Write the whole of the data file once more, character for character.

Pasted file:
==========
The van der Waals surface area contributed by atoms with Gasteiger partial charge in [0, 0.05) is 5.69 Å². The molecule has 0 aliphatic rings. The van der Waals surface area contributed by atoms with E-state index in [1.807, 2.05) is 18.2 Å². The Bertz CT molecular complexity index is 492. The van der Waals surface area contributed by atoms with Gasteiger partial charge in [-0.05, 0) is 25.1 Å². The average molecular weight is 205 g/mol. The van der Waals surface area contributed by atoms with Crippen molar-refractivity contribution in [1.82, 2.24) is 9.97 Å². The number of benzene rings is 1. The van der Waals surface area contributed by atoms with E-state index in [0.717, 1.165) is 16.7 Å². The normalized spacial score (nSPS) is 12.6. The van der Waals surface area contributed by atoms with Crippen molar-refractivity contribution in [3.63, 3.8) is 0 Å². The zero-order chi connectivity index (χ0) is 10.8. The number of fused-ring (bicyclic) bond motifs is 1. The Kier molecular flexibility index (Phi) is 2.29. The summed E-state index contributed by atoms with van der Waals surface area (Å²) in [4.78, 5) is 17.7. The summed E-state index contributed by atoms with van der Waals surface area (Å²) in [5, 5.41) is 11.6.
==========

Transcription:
The van der Waals surface area contributed by atoms with Gasteiger partial charge in [0, 0.05) is 5.69 Å². The molecule has 0 aliphatic rings. The van der Waals surface area contributed by atoms with E-state index in [1.807, 2.05) is 18.2 Å². The Bertz CT molecular complexity index is 492. The van der Waals surface area contributed by atoms with Gasteiger partial charge in [-0.05, 0) is 25.1 Å². The average molecular weight is 205 g/mol. The van der Waals surface area contributed by atoms with Crippen molar-refractivity contribution in [1.82, 2.24) is 9.97 Å². The number of benzene rings is 1. The van der Waals surface area contributed by atoms with E-state index in [0.717, 1.165) is 16.7 Å². The normalized spacial score (nSPS) is 12.6. The van der Waals surface area contributed by atoms with Crippen molar-refractivity contribution in [3.63, 3.8) is 0 Å². The zero-order chi connectivity index (χ0) is 10.8. The number of fused-ring (bicyclic) bond motifs is 1. The Kier molecular flexibility index (Phi) is 2.29. The summed E-state index contributed by atoms with van der Waals surface area (Å²) in [4.78, 5) is 17.7. The summed E-state index contributed by atoms with van der Waals surface area (Å²) in [5, 5.41) is 11.6.